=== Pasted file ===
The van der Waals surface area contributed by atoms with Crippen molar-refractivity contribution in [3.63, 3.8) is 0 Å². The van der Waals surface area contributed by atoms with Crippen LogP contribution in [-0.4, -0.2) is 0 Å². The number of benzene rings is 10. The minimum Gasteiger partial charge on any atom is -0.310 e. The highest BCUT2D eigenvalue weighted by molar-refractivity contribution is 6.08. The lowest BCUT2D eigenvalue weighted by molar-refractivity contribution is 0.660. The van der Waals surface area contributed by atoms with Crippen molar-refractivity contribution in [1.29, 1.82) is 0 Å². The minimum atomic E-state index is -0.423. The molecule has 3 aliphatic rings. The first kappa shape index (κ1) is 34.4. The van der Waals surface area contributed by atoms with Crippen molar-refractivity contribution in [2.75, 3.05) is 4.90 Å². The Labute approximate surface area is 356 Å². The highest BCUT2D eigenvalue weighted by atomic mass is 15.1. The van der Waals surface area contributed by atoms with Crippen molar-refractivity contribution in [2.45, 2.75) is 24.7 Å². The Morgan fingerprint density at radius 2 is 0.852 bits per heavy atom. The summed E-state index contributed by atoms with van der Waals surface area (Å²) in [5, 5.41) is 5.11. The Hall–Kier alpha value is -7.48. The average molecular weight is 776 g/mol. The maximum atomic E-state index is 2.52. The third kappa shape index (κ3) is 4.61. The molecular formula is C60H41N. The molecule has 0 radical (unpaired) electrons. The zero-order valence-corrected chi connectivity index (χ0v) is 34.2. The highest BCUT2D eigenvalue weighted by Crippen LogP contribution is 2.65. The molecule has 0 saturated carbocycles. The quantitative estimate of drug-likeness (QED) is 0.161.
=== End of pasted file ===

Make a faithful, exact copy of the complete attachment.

The van der Waals surface area contributed by atoms with Crippen molar-refractivity contribution in [3.63, 3.8) is 0 Å². The van der Waals surface area contributed by atoms with Crippen LogP contribution in [-0.4, -0.2) is 0 Å². The number of benzene rings is 10. The minimum Gasteiger partial charge on any atom is -0.310 e. The highest BCUT2D eigenvalue weighted by molar-refractivity contribution is 6.08. The lowest BCUT2D eigenvalue weighted by molar-refractivity contribution is 0.660. The van der Waals surface area contributed by atoms with Crippen molar-refractivity contribution in [1.29, 1.82) is 0 Å². The minimum atomic E-state index is -0.423. The molecule has 3 aliphatic rings. The first kappa shape index (κ1) is 34.4. The van der Waals surface area contributed by atoms with Crippen molar-refractivity contribution in [2.75, 3.05) is 4.90 Å². The Labute approximate surface area is 356 Å². The highest BCUT2D eigenvalue weighted by atomic mass is 15.1. The van der Waals surface area contributed by atoms with Crippen molar-refractivity contribution in [2.45, 2.75) is 24.7 Å². The Morgan fingerprint density at radius 2 is 0.852 bits per heavy atom. The summed E-state index contributed by atoms with van der Waals surface area (Å²) in [5, 5.41) is 5.11. The Hall–Kier alpha value is -7.48. The average molecular weight is 776 g/mol. The maximum atomic E-state index is 2.52. The third kappa shape index (κ3) is 4.61. The molecular formula is C60H41N. The molecule has 0 radical (unpaired) electrons. The zero-order valence-corrected chi connectivity index (χ0v) is 34.2. The highest BCUT2D eigenvalue weighted by Crippen LogP contribution is 2.65. The molecule has 0 saturated carbocycles. The quantitative estimate of drug-likeness (QED) is 0.161.